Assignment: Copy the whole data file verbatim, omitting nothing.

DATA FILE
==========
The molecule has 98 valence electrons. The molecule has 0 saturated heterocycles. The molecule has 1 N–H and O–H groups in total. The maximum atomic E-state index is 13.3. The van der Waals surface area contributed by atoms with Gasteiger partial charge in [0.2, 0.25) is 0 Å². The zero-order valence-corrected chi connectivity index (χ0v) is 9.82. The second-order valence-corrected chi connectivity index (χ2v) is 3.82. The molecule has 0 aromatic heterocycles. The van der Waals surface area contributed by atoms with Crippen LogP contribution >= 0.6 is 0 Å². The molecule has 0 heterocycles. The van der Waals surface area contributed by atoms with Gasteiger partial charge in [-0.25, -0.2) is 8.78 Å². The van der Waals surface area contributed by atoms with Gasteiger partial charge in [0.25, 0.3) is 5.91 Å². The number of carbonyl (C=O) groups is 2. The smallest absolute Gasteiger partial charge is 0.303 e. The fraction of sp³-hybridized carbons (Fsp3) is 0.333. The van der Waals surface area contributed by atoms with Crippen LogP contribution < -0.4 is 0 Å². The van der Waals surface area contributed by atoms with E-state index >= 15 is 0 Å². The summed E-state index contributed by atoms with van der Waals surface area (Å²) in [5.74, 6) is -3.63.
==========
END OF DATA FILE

The molecule has 98 valence electrons. The molecule has 0 saturated heterocycles. The molecule has 1 N–H and O–H groups in total. The maximum atomic E-state index is 13.3. The van der Waals surface area contributed by atoms with Gasteiger partial charge in [0.2, 0.25) is 0 Å². The zero-order valence-corrected chi connectivity index (χ0v) is 9.82. The second-order valence-corrected chi connectivity index (χ2v) is 3.82. The molecule has 0 aromatic heterocycles. The van der Waals surface area contributed by atoms with Crippen LogP contribution >= 0.6 is 0 Å². The molecule has 0 heterocycles. The van der Waals surface area contributed by atoms with Gasteiger partial charge in [-0.25, -0.2) is 8.78 Å². The van der Waals surface area contributed by atoms with Gasteiger partial charge in [0.25, 0.3) is 5.91 Å². The number of carbonyl (C=O) groups is 2. The smallest absolute Gasteiger partial charge is 0.303 e. The fraction of sp³-hybridized carbons (Fsp3) is 0.333. The van der Waals surface area contributed by atoms with Crippen LogP contribution < -0.4 is 0 Å². The van der Waals surface area contributed by atoms with E-state index >= 15 is 0 Å². The summed E-state index contributed by atoms with van der Waals surface area (Å²) in [5.74, 6) is -3.63.